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Airway responsiveness to methacholine and incidence of COPD : an international prospective cohort study

Marcon, Alessandro and Locatelli, Francesca and Keidel, Dirk and Beckmeyer-Borowko, Anna B. and Cerveri, Isa and Dharmage, Shyamali C. and Fuertes, Elaine and Garcia-Aymerich, Judith and Heinrich, Joachim and Imboden, Medea and Janson, Christer and Johannessen, Ane and Leynaert, Bénédicte and Pascual Erquicia, Silvia and Pesce, Giancarlo and Schaffner, Emmanuel and Svanes, Cecilie and Urrutia, Isabel and Jarvis, Deborah and Probst-Hensch, Nicole M. and Accordini, Simone and Ageing Lungs in European Cohorts study, . (2018) Airway responsiveness to methacholine and incidence of COPD : an international prospective cohort study. Thorax, 73 (9). pp. 825-832.

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Abstract

It has been debated, but not yet established, whether increased airway responsiveness can predict COPD. Recognising this link may help in identifying subjects at risk.; We studied prospectively whether airway responsiveness is associated with the risk of developing COPD.; We pooled data from two multicentre cohort studies that collected data from three time points using similar methods (European Community Respiratory Health Survey and Swiss Cohort Study on Air Pollution and Lung and Heart Diseases in Adults). We classified subjects (median age 37 years, 1st-3rd quartiles: 29-44) by their level of airway responsiveness using quintiles of methacholine dose-response slope at the first examination (1991-1994). Then, we excluded subjects with airflow obstruction at the second examination (1999-2003) and analysed incidence of COPD (postbronchodilator FEV; 1; /FVC below the lower limit of normal) at the third examination (2010-2014) as a function of responsiveness, adjusting for sex, age, education, body mass index, history of asthma, smoking, occupational exposures and indicators of airway calibre.; We observed 108 new cases of COPD among 4205 subjects during a median time of 9 years. Compared with the least responsive group (incidence rate 0.6 per 1000/year), adjusted incidence rate ratios for COPD ranged from 1.79 (95% CI 0.52 to 6.13) to 8.91 (95% CI 3.67 to 21.66) for increasing airway responsiveness. Similar dose-response associations were observed between smokers and non-smokers, and stronger associations were found among subjects without a history of asthma or asthma-like symptoms.; Our study suggests that increased airway responsiveness is an independent risk factor for COPD. Further research should clarify whether early treatment in patients with high responsiveness can slow down disease progression.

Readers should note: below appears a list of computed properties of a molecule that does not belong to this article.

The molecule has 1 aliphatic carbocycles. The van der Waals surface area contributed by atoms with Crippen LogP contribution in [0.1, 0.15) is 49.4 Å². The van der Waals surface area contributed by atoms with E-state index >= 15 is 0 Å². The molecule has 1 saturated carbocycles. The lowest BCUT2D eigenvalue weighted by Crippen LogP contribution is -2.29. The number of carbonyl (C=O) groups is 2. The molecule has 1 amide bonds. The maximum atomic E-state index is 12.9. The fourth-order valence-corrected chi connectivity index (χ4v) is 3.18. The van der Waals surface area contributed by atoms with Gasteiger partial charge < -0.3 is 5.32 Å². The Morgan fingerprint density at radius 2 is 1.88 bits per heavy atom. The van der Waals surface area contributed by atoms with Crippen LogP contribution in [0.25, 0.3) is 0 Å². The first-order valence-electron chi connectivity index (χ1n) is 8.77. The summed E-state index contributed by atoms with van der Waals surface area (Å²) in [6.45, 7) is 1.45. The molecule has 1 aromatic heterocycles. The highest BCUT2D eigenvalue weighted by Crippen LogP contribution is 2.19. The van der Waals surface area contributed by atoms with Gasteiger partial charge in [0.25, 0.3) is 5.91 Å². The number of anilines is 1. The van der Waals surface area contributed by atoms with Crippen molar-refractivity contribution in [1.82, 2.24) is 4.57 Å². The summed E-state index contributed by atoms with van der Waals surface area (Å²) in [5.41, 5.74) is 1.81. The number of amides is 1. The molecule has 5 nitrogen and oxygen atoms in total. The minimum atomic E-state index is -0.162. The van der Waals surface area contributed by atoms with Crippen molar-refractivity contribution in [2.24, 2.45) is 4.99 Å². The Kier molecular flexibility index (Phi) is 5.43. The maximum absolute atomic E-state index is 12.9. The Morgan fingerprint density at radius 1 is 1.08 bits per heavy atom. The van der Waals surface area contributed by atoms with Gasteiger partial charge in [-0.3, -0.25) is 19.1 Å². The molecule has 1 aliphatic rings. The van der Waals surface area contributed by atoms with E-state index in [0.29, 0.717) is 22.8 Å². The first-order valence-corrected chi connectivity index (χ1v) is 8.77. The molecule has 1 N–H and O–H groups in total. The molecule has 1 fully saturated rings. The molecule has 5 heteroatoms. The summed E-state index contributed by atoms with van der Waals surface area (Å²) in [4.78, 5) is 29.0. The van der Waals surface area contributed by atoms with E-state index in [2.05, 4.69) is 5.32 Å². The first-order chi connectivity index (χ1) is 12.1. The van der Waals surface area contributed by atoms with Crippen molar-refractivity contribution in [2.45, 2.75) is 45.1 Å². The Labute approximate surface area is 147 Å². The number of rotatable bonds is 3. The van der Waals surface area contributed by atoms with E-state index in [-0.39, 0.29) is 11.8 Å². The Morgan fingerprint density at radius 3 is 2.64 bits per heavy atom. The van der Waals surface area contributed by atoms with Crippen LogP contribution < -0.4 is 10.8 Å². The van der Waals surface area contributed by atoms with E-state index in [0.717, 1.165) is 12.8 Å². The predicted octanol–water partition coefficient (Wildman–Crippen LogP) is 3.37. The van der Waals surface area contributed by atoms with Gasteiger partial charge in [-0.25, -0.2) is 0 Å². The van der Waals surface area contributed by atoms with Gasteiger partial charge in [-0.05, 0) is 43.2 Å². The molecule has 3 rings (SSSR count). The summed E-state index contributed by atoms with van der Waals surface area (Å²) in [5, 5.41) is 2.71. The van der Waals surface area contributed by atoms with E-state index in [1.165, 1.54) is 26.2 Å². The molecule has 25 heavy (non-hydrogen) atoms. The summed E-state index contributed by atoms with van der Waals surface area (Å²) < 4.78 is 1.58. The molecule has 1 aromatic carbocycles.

Faculties and Departments:09 Associated Institutions > Swiss Tropical and Public Health Institute (Swiss TPH) > Department of Epidemiology and Public Health (EPH) > Chronic Disease Epidemiology > Genetic Epidemiology of Non-Communicable Diseases (Probst-Hensch)
03 Faculty of Medicine > Departement Public Health > Sozial- und Präventivmedizin > Genetic Epidemiology of Non-Communicable Diseases (Probst-Hensch)
09 Associated Institutions > Swiss Tropical and Public Health Institute (Swiss TPH)
09 Associated Institutions > Swiss Tropical and Public Health Institute (Swiss TPH) > Department of Epidemiology and Public Health (EPH) > Biostatistics > Biostatistics - Frequency Modelling (Schindler)
UniBasel Contributors:Keidel, Dirk and Imboden, Medea and Schaffner, Emmanuel and Probst-Hensch, Nicole
Item Type:Article, refereed
Article Subtype:Research Article
Publisher:British Medical Association
ISSN:0040-6376
Note:Publication type according to Uni Basel Research Database: Journal article
Language:English
Identification Number:
Last Modified:11 Sep 2018 13:12
Deposited On:11 Sep 2018 13:12

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